A new GT class will replace GTE and GT3, possibly as early as 2015.
The FIA and the Automobile Club de l'Ouest at Le Mans have revealed that they intend to create one GT division instead of the two categories that currently exist.
They want a class that has a concrete rulebook like GTE, but with the reduced costs of GT3.
ACO sporting manager Vincent Beaumesnil said: "The GT manufacturers support the GTE regulations, but it is clear at the same time that GT3 is a great success. It has been decided together by the FIA to establish a working group with all the manufacturers involved in GT racing to create a single category worldwide.
"We have three main targets: to keep the technical credibility of GTE; to achieve the reduced costs of GT3; and to allow the manufacturers to develop one car rather than the two that they have to today."
The FIA would not be drawn on a firm timescale ahead of the first meeting of the working group in November. Beaumesnil said that the rules could be announced as early as the Le Mans 24 Hours next June, but that the category would not come into force until one complete season after that, meaning 2015.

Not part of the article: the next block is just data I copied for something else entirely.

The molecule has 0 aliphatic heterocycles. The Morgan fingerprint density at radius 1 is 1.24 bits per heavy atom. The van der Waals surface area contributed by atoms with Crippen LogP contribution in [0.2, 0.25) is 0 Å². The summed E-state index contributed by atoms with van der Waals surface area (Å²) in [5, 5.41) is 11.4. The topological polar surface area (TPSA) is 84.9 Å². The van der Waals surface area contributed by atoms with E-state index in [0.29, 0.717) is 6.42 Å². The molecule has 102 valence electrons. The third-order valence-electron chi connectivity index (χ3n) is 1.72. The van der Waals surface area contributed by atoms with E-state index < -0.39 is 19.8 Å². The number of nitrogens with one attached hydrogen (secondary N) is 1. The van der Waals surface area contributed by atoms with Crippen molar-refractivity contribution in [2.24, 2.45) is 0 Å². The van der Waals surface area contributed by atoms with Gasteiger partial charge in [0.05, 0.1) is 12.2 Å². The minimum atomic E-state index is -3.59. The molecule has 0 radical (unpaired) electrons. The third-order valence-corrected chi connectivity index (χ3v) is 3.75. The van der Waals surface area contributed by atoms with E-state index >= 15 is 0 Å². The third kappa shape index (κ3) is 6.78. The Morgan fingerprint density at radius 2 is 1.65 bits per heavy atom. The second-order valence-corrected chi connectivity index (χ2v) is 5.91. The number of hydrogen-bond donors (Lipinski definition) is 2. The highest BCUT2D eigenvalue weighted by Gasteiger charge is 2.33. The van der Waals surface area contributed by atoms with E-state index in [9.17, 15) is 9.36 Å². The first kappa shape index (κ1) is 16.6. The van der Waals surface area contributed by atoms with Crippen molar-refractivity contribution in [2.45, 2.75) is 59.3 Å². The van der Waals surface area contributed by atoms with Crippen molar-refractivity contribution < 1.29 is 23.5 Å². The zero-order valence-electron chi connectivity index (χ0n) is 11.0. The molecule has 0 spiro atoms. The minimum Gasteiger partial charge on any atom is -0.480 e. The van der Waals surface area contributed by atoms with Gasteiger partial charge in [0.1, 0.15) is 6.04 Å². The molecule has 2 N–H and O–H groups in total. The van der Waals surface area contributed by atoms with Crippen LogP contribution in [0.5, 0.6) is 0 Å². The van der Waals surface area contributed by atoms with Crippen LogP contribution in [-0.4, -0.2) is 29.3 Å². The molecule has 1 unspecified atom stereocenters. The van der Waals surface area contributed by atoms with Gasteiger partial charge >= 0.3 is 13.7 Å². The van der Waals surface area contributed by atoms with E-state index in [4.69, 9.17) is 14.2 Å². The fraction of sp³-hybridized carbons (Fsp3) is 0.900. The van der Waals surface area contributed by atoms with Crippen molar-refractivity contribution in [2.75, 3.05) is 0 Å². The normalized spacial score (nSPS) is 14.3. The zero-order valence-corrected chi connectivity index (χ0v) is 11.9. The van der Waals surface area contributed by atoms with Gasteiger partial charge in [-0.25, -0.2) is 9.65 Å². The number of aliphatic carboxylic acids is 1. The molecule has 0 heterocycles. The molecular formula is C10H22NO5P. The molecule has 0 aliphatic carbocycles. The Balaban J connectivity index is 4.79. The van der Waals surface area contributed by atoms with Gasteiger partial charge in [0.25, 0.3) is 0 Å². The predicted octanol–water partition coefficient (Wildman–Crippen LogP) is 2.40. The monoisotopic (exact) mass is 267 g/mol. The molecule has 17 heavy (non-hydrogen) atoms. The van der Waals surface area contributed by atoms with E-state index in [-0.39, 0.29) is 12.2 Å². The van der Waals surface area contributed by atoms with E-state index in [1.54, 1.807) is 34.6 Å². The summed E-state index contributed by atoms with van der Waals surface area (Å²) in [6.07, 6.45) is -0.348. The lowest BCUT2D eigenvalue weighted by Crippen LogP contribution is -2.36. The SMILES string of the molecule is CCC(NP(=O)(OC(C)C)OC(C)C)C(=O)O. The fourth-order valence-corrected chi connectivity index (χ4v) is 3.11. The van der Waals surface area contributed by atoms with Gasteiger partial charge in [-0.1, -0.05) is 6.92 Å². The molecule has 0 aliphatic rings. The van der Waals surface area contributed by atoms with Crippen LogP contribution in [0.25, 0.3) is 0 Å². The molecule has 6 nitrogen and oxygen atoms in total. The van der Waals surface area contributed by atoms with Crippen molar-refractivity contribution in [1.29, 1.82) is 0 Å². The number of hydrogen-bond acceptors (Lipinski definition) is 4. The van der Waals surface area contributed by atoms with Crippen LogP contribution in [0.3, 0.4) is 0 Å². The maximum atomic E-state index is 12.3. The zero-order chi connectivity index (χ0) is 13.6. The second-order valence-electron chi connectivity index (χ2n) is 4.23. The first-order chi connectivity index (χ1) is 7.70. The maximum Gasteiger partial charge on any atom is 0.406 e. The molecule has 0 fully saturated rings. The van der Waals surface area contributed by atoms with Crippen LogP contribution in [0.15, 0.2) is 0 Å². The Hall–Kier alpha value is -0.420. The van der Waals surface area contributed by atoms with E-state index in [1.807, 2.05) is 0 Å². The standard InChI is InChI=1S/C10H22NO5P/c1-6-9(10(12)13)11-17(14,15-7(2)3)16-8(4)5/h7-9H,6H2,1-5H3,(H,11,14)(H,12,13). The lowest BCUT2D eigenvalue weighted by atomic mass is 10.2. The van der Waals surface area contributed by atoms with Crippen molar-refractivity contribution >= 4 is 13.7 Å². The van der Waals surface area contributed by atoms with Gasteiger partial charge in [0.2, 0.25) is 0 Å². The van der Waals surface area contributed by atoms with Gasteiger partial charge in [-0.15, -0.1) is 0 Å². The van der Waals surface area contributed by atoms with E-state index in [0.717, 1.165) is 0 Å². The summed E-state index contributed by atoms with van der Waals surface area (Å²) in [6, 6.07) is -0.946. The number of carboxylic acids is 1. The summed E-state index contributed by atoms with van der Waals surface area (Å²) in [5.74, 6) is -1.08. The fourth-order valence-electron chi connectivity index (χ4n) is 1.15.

The ACO and the FIA stressed that there would be a transition period during which the existing cars would be allowed to compete against the new-generation GTs.
The GT3 category, which was the brainchild of Stephane Ratel, was introduced at the start of the FIA GT3 European Championship in 2006.
It has subsequently been adopted around the world by a series of national series, including the British GT Championship, and is also the basis for the ultra-successful pan-European Blancpain Endurance Series established last season.
There is no rulebook in the traditional sense for GT3 cars. Manufacturers or specialist tuners produce cars, which are then performance balanced to certain level.